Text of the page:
Gas Fireplace EfficiencyWe have a gas fireplace much like the one shown in this picture and we have it inspected once per year to make sure that it is operating well. When it is being inspected we also vacuum out any dust that has accumulated and we clean the front glass.  It becomes dirty and covered with a little bit of soot over the year. This is a good time to clean it which enhances the look of the fireplace. We needed the fan replaced one year since it was beginning to get noisy. It was just a matter of time before it needed replacement.

Our fireplace also has a thermostat that can be set to whatever temperature we want to keep our family room at the correct temperature. In addition there is a fan that circulates air around the fireplace and out through several vents to heat up the room. With the fan running it is supposed to be 77% efficient which is actually pretty good. It really does a good job of heating our family room.

This brings up the question of whether we should use the fireplace to help heat the house or not. We turn down our thermostat to 18C so the rest of the house is kept cool saving us energy and use the gas fireplace to heat the room that we use the most, our family room. I have always wondered if this is a smart thing to do relative to saving energy and reducing our overall energy bill? Our gas fireplace inspection technician seemed to think so, but I decided to do a little research and found the following results.

Gas Fireplace Heating Study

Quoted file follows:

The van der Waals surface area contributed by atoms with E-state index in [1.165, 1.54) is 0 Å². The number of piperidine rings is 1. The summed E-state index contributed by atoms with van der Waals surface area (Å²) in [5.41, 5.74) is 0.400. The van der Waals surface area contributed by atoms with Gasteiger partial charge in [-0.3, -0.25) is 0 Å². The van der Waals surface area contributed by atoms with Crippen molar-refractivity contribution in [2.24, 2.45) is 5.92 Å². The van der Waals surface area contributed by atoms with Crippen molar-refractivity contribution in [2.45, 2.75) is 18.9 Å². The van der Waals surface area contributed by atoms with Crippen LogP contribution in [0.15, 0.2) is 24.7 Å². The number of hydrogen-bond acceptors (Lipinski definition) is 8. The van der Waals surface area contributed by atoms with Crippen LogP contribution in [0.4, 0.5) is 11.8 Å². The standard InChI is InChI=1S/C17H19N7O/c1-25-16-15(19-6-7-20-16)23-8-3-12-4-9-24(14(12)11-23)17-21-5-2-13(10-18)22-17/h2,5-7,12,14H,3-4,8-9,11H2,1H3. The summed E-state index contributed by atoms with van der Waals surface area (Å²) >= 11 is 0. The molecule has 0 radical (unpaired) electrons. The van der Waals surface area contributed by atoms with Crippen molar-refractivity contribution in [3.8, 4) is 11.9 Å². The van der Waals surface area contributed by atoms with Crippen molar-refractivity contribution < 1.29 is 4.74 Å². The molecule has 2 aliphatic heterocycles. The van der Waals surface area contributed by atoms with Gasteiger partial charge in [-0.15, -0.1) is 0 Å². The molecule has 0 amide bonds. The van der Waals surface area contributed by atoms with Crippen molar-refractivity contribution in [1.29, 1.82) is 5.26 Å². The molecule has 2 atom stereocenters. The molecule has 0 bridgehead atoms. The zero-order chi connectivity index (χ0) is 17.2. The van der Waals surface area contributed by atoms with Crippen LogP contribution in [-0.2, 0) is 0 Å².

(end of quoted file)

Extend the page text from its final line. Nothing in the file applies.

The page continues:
The study tested gas fireplace use and its impact on both furnace use and total gas energy consumption in an R2000 home. If you do not have one of these home you may need to make some adjustments to the results to account for the differences. An R2000 homes has added insulation, a high efficiency furnace and an air exchanger for fresh air. Researches wanted to find out if operating a gas fireplace would reduce the total energy use including electricity to run the fan and the gas usage to produce heat. They also wanted to test the advantage of running the fan constantly vs. only when the furnace was on.

They found that although the furnace ran less often, the total gas usage actually increased because the gas fireplace was not as efficient as the furnace. The furnace has an efficiency of 95% while the fireplace was only 76%. Even the pilot light of the fireplace consumes energy and if the fireplace was not running there was still some energy being consumed, while a high efficiency furnace does not have a pilot light.

Running the fan on the furnace all of the time did not make a noticeable difference in heat distribution in other rooms. It did use more electricity which was considered a negative result.

They concluded that running a gas fireplace did not actually save energy use and actually cost more to heat the home mainly because of the difference in efficiency. They did not mention if they turned down the temperature to keep the rest of the home cool and they did not take into account the efficiency of other homes other than an R2000 home.

Adjustment to the Gas Fireplace Study

For example our furnace is only 85% efficient and therefore there would not be that much difference between the furnace and the gas fireplace. We are now confident that with our situation of a 76% efficient fireplace, a 85% furnace and turning down the heat in the rest of the house, with the furnace fan turned off that we are probably saving money when it comes to heating our home.

Everyone must evaluate their own situation to make the best decision for what makes sense for them. Outside today it is -22C which is pretty cold and we have the fireplace on. Our family room is warm and cozy and the gas fireplace inspection was just done so we think we will stick with our present plan.

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